# Robust estimates of the covariance matrix in the big data space

I am trying to compute the robust estimates of the covariance matrix (and also the mean) in the big data space. I am aware of FastMVE and FastMCD (Minimum Covariance Determinant and Minimum Volume Ellipsoid) algorithms, but I do not know if any implementation is already available in Apache Spark/elsewhere. Would you kindly help?

Thanks and regards,

• does elsewhere include, R-wrapped C/Fortran code? Commented Nov 18, 2014 at 0:06
• Yes, I am curious to know about any available implementation(s). I have read somewhere that the MCD algorithm is very fast for small data sets but is not feasible for the big data sets. Commented Nov 18, 2014 at 0:19
• What is $p$ (the number of variables) and are some of them discrete? Commented Nov 18, 2014 at 7:46
• Let us assume that p is small (< 50) and all the variables are continuous. Commented Nov 18, 2014 at 7:48

First of all, it is important to point out that, most likely, you will be using the FastMCD[0] or FastMVE[1,p199] algorithms which are random approximations to the actual MCD and MVE estimators. The quality (and specifically, the actual robustness to outliers) of these approximations as well as the computational efforts that need to be deployed to get them chiefly depends on a parameter that determines the number of random start used by both algorithms.

Typically this number is set to 500 by default in most implantations but can be changed by the user. In order to guarantee maximal robustness of the algorithms, it should grow as $O(2^p)$ (see [2] for the exact formula), where $p$ is the number of variables in your data set. So, using the prescribed number of subset for values of $p$ beyond 30 is impractical and one has to accept the resulting loss in robustness (the loss in robustness can be computed using the formula in [2]).

On the other hand, for fixed $p$, the computational costs of obtaining the FastMCD and FastMVE fits growths sub-linearly in $n$ (the number of observations) thanks to a trick called random sub-sampling (see [0], section 3.3 for an explanation). Consequently, the computational costs of obtaining the FastMCD/FastMVE fits are essentially determined by $p$ (through the number of random starts). Now, despite being very similar in principle, the FastMVE algorithms is somewhat simpler than FastMCD and takes about a fourth of the time to compute for an equal number of starting subsets when $n$ is large.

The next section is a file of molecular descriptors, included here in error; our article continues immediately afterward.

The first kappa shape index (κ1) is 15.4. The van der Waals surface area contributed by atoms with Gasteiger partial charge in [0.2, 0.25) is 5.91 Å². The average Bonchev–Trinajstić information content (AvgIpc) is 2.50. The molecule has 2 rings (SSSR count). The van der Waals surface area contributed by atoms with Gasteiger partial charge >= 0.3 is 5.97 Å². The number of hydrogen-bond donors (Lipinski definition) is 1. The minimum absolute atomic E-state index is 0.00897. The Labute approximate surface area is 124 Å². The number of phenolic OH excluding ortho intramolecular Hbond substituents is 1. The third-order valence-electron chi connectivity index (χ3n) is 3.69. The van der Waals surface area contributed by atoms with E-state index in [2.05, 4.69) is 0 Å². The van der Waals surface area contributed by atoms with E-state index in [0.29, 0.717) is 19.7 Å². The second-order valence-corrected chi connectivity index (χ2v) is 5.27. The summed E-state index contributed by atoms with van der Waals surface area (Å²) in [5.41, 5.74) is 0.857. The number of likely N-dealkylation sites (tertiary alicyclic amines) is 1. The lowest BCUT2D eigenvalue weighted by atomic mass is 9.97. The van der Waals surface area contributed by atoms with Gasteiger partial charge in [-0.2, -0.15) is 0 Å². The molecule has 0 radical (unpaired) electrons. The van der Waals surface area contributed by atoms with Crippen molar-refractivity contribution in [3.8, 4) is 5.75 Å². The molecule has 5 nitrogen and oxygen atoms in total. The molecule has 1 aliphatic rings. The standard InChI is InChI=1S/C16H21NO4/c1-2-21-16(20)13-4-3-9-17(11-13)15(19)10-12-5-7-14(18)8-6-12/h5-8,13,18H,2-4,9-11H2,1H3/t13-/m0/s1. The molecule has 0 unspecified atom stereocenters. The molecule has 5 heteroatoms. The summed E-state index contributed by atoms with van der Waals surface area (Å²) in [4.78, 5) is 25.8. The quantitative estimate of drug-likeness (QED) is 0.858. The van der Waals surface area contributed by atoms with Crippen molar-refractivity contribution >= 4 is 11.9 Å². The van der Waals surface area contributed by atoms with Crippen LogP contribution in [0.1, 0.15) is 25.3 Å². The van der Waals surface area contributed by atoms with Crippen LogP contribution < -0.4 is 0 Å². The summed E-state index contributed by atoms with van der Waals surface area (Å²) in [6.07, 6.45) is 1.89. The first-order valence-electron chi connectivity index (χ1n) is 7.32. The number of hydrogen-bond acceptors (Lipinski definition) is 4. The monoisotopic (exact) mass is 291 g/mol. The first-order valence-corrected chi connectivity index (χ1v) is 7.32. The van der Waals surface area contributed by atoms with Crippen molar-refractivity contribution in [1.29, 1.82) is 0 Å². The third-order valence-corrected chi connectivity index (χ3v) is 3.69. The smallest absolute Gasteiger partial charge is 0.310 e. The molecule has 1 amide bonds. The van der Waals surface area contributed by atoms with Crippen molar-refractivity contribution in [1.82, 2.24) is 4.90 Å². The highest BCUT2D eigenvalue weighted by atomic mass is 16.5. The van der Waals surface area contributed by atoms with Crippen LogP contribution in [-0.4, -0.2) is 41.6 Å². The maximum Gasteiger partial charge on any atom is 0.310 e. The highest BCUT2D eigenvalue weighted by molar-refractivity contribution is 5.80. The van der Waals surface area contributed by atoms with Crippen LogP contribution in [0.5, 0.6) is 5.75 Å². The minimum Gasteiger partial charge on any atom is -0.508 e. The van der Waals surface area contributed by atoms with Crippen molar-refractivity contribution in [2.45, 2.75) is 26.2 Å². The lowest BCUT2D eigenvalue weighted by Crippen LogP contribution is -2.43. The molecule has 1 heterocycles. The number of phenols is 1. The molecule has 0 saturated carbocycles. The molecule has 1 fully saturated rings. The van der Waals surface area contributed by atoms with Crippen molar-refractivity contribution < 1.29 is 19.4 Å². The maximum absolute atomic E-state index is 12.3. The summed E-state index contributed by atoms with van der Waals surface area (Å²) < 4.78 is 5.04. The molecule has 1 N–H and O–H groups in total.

--the exact MCD and MVE are not random but need on the order of ${n\choose p+1}$ starting points which, except in cases where both $n$ and $p$ are small, is not of much practical use (though, most implementation allow you to ask for them, see the linked answer for an example of how to do this in rrcov).

You will find good, open source, c implementations of FastMCD and FastMVE in the R packages rrcov. Other older implementations of FastMCD exists in the Matlab library Libra.

Now, for the problems with comparable number of variable as yours, you might want to look at the OGK. The OGK is a robust estimator of scatter that shuns a key (and computationally expensive!) properties of FastMCD and FastMVE: affine equivariance. In return, the OGK fit is much cheaper to compute (between one and two order of magnitude depending on $p$ and $n$) and it is deterministic. An open source, c, implementation of OGK is also available in the R package rrcov. See [2] for an empirical comparison of all, and some more of, these methods.

I would also note that, If you are willing to use a rank $k,k<p$ approximation to the covariance matrix for a known value of $k$, a possible appealing alternative would be to use a robust PCA method.

• [0] P. J. Rousseeuw and K. van Driessen (1999) A fast algorithm for the minimum covariance determinant estimator. Technometrics 41, 212–223.
• [1] R. A. Maronna, D. Martin and V. Yohai (2006). Robust Statistics: Theory and Methods. Wiley, New York.
• [2] Hubert, M., Rousseeuw, P.J., Vakili, K. (2014). Shape bias of robust covariance estimators: an empirical study. Statistical Papers, 55, 15-28.
• [3] Maronna, R.A. and Zamar, R.H. (2002) Robust estimates of location and dispersion of high-dimensional datasets; Technometrics 44(4), 307--317.
• Thanks a lot, user603. This is very helpful. You have quite deep understanding of these algorithms... I am tempted to ask you a follow-up question: What is the computational complexity of these algorithms? I want to assess how scalable these algorithms are. For example, if I keep p fixed at 20, but the (number of points) n keeps increasing, what will happen? Are there better alternative algorithms in this respect? Please let me know. Commented Nov 18, 2014 at 21:46
• should be fairly cheap for FMCD/FMVE (as I wrote the numerical complexity for fixed $p$ is sub-linear in $n$). For OGK, the numerical complexity is linear in $n$ for fixed $p$. Commented Nov 18, 2014 at 22:22